When U.K. Chancellor of the Exchequer George Osborne officially opened Man Group’s new City of London office in July 2011, not long after cutting the ribbon at a similar ceremony for Japanese bank Nomura, he joked, “When I did this at Nomura, the whole thing almost fell down.” Happily, both buildings still stand, but, less happily, both firms are now in crisis. Man’s CEO for the past five years, Peter Clarke, said on December 10 that he will be stepping down in February after more than a year of capital outflows and disappointing performance. It’s not clear, however, how CEO-designate Emmanuel (Manny) Roman, the president and COO, can turn things around.

“A change of leadership is unlikely to have a material, near-term impact in itself,” says Peter Lenardos, a financial services analyst at RBC Capital Markets in London. “Man needs to continue to focus on fund performance, gathering assets and ensuring that its funds are fairly priced from a competitive point of view.”

Man faces stinging criticism from investors and analysts after suffering net capital outflows for five successive quarters. “The board has been asleep,” says one investor. Man's total assets under management stood at $60 billion on September 30, down from the $71 billion they reached following the completion of the company's $1.6 billion acquisition of GLG Partners in October 2010 — a deal that Clarke hoped would be transformational. That decline took place despite the acquisition in July 2012 of FRM, a fund-of-hedge-funds firm with $8 billion under management. The group’s share price, meanwhile, was a mere 80.6 pence ($1.30) on December 12, down about 70 percent since the GLG merger.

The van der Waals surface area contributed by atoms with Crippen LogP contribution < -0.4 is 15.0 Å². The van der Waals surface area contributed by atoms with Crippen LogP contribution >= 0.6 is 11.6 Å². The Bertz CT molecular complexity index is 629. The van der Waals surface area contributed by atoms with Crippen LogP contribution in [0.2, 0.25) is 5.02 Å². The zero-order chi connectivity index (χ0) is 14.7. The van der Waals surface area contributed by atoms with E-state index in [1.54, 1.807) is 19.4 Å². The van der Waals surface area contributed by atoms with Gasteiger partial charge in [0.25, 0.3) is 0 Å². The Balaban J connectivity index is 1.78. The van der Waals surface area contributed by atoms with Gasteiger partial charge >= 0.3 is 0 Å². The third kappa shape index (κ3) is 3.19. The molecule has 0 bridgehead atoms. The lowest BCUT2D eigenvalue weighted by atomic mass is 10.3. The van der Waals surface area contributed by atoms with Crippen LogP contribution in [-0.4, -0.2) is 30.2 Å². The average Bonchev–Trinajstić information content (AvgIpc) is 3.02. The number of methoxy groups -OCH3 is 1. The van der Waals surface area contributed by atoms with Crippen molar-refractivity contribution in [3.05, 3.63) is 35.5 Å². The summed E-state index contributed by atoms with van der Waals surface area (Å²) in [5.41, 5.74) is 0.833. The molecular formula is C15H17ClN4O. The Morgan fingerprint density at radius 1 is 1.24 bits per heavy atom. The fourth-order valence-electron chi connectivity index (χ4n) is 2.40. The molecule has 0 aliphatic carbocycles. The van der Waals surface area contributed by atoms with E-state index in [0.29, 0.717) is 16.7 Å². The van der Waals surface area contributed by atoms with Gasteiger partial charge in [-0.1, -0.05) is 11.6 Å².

It’s been a difficult year for many hedge fund firms, of course. But, Lenardos says, “there are other listed alternative asset managers that have performed better than Man’s share price, so the problems that Man is encountering appear to be company-specific.” 

Two years ago, GLG — with its fundamentally driven investment approach and avowed “star culture” — seemed an attractive acquisition target for Man Group, which relied heavily on its computer-driven, trend-following AHL unit. The deal has yet to deliver on its promise, says David McCann, a financial services analyst at Numis Securities in London. “AHL is far too dominant a part of the group,” he explains. “Man doesn’t disclose the exact figures, but my research shows it accounts for more than 70 percent of the group’s profits.”